He continued his journey with a feeling of dread and foreboding, and when he reached the
terminus the first thing that caught his eye was a news bill in big black letters which said:
ENGINE DRIVER KILLS WIFE, CHILD AND SELF. He knew without reading the
newspaper that it was Jim.
Of course he should have gone right away when Jim first found out about his affair with
her. It was his own fault. He was to blame for his weakness in not being able to leave her alone.
If only he had been strong enough this terrible tragedy would never have happened. She would
still be alive, and so would the child and Jim.
As fate would have it Brierly was promoted to take his friend's place as driver of the
Night Express and he was asked to take over immediately, on the very night after the tragedy. He
did not funk taking over Jim's engine and having Jim's fireman on the footplate with him; but he
felt dead inside, with no heart and feeling left.
He did the usual things before starting out on his first trip, automatically, feeling more like
a machine than a man, for life now seemed to have lost its meaning. He alone was to blame for
what had happened, and there was nothing he could do about it now. It was too late.
Under his hand the great locomotive moved forward as it pounded out of the station, the
wheels quickly gathering momentum. Soon he was reducing speed as they approached the bend
in the line, where the cottage stood, a dark blur, where no welcoming light would ever shine for
him again from the window. Tears welled up in his eyes and he quickly wiped them away with
the back of his hand, glancing at the fire man to see if he had noticed. But the fireman was
standing cap in hand, also wiping away a tear as they passed. The two men self-consciously
grasped each other's hands, and without a word went back to their respective jobs which ensured
the safe arrival of the express at its destination.
Every night the express swept by the cottage, and after some weeks of uneventful monotony
a frightening thing happened.
They were approaching the bend near the cottage one dark night and as usual Brierly
pulled back the level to reduce speed. He still made a habit of leaning out of the cab as they went
round the bend at quarter speed, staring at the cottage and thinking of Jim's wife, as though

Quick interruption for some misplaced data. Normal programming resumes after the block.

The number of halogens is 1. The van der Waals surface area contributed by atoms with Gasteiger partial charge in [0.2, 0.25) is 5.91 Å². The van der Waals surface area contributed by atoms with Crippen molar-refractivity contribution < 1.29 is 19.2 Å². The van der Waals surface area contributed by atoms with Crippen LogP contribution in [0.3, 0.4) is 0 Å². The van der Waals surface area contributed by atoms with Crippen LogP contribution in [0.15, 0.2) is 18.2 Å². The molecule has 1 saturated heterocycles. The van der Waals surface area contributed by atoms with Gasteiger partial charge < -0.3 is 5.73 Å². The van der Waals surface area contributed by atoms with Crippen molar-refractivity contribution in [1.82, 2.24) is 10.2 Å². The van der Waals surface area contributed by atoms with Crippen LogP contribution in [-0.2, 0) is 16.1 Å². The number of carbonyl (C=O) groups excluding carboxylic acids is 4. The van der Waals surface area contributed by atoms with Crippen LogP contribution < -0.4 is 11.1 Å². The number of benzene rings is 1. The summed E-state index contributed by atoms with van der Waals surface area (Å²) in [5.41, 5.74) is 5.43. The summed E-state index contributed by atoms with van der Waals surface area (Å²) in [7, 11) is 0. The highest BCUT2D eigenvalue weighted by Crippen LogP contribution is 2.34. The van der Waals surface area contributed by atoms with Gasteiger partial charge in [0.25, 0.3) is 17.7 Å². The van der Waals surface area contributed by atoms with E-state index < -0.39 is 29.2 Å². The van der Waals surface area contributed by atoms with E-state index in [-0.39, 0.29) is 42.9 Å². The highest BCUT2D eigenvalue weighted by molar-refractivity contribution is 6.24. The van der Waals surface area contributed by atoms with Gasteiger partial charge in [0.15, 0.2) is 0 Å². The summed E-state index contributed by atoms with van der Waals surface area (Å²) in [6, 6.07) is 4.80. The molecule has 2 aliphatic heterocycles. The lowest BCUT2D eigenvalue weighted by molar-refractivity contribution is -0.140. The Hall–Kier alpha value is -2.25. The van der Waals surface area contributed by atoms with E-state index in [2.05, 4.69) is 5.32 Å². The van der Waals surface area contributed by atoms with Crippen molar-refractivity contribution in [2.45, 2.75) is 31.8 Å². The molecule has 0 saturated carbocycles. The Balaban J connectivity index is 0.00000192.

hoping to see her once more.
His thoughts were this time interrupted by the voice of the fireman shouting at him: 'For
God's sake, look at the lever!'
Brierly jerked back into the cab, for he already had felt the steam valves opening, and he
could see to his horror that the regulator lever was being pulled open as if by an unseen hand. He
leapt at the lever to close it, as the engine rapidly gained a speed much too high for the curve.
Trying to close the lever was like pulling against an irresistible force. He slammed on the brakes,
and the engine rounded the curve swaying from side to side and bucking dangerously, while the
long train followed, rocking on its bogeys, brakes hissing and grinding.
Both men thought the engine was going off the rails. Brierly had to pull with all his might
to shut off the steam against the force of the unseen hand, but they got round the bend without
disaster with both men white to the lips. Never was a train crew more thankful to pull safely into
the terminus at the other end of the run.
Brierly had more reason to be afraid than the fireman, because he knew that there was no
natural cause for such a thing to have happened. He was certain that the unseen had which had
fought to open the regulator lever against him was Jim's, and he was equally sure that it would
happen again. Would he always be able to hold it?
From that time he often had to fight against the unseen force which tried to gain control of
the lever. He hung on like grim death every time they approached the bend near the cottage, and
never took his hand off it on that particular stretch of the line. But he realized that each
succeeding time it happened the force was stronger, and he knew that one day he would not be
able to hold it.
He decided to quit and go up North. He should have done this long ago. It was the only
way of avoiding disaster-a disaster which would involve not only him but a trainload of trusting
Soon he was going on his last journey driving the Night Express for the last time, and for
the last time he would drive past the cottage with its memories and its horrors. His wife and little
daughter were traveling with him and were seated in the first coach nearest to the engine, and they
had it to themselves.
Brierly had kissed them both before climbing up into the monster of steel and settling
himself behind the controls. The final whistle sounded and he put his hand on the lever, gripping
it hard, for the feel of it made him shudder despite the intense heat which came from the roaring
furnace being tended by the fireman. There was a great hiss of steam and then another before the
mighty engine started to move and then, gaining momentum, pounded away into the night.
The train was traveling at sixty miles an hour when it approached the bend, and according
to the fireman there was nothing either of them could do to close the regulator. They both hung
on to it with all their might, but it opened full and they could not move it to shut the steam off.
They were pushing helplessly against an irresistible force.
The engine and the first carriage jumped the track. The fireman was thrown clear, but
John Brierly, his wife and child were killed. Through the train was derailed there were no other
Jim Robson had had his revenge.